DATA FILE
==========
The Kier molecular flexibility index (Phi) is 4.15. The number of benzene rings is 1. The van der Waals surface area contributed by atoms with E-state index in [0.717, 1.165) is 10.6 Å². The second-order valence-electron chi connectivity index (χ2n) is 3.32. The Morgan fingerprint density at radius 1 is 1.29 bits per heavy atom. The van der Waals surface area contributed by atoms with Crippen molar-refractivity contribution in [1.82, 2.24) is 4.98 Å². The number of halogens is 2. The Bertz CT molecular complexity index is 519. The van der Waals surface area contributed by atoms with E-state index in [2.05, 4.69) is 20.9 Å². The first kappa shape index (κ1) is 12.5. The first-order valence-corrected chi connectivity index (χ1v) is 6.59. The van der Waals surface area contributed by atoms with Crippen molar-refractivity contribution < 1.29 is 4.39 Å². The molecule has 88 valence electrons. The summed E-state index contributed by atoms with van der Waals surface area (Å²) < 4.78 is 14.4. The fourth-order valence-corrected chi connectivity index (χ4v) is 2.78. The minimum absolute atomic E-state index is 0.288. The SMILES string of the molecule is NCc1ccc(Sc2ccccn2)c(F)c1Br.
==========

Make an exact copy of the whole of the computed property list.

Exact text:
The Kier molecular flexibility index (Phi) is 4.15. The number of benzene rings is 1. The van der Waals surface area contributed by atoms with E-state index in [0.717, 1.165) is 10.6 Å². The second-order valence-electron chi connectivity index (χ2n) is 3.32. The Morgan fingerprint density at radius 1 is 1.29 bits per heavy atom. The van der Waals surface area contributed by atoms with Crippen molar-refractivity contribution in [1.82, 2.24) is 4.98 Å². The number of halogens is 2. The Bertz CT molecular complexity index is 519. The van der Waals surface area contributed by atoms with E-state index in [2.05, 4.69) is 20.9 Å². The first kappa shape index (κ1) is 12.5. The first-order valence-corrected chi connectivity index (χ1v) is 6.59. The van der Waals surface area contributed by atoms with Crippen molar-refractivity contribution < 1.29 is 4.39 Å². The molecule has 88 valence electrons. The summed E-state index contributed by atoms with van der Waals surface area (Å²) < 4.78 is 14.4. The fourth-order valence-corrected chi connectivity index (χ4v) is 2.78. The minimum absolute atomic E-state index is 0.288. The SMILES string of the molecule is NCc1ccc(Sc2ccccn2)c(F)c1Br.